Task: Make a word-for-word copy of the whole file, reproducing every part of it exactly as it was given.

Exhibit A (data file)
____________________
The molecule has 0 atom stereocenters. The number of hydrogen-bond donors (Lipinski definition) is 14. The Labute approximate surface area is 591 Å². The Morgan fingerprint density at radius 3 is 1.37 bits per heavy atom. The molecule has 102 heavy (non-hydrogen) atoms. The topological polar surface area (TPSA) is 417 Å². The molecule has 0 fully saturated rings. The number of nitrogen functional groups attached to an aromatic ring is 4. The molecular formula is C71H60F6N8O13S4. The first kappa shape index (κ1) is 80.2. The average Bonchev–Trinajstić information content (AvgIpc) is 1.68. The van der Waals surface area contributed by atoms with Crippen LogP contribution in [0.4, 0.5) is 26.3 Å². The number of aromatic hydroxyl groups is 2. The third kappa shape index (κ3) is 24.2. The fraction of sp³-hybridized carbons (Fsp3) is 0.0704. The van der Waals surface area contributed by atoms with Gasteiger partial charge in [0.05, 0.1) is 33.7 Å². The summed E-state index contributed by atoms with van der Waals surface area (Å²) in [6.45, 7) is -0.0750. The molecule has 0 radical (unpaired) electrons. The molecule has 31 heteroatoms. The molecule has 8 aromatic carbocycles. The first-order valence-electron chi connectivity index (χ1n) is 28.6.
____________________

The molecule has 0 atom stereocenters. The number of hydrogen-bond donors (Lipinski definition) is 14. The Labute approximate surface area is 591 Å². The Morgan fingerprint density at radius 3 is 1.37 bits per heavy atom. The molecule has 102 heavy (non-hydrogen) atoms. The topological polar surface area (TPSA) is 417 Å². The molecule has 0 fully saturated rings. The number of nitrogen functional groups attached to an aromatic ring is 4. The molecular formula is C71H60F6N8O13S4. The first kappa shape index (κ1) is 80.2. The average Bonchev–Trinajstić information content (AvgIpc) is 1.68. The van der Waals surface area contributed by atoms with Crippen LogP contribution in [0.4, 0.5) is 26.3 Å². The number of aromatic hydroxyl groups is 2. The third kappa shape index (κ3) is 24.2. The fraction of sp³-hybridized carbons (Fsp3) is 0.0704. The van der Waals surface area contributed by atoms with Gasteiger partial charge in [0.05, 0.1) is 33.7 Å². The summed E-state index contributed by atoms with van der Waals surface area (Å²) in [6.45, 7) is -0.0750. The molecule has 0 radical (unpaired) electrons. The molecule has 31 heteroatoms. The molecule has 8 aromatic carbocycles. The first-order valence-electron chi connectivity index (χ1n) is 28.6.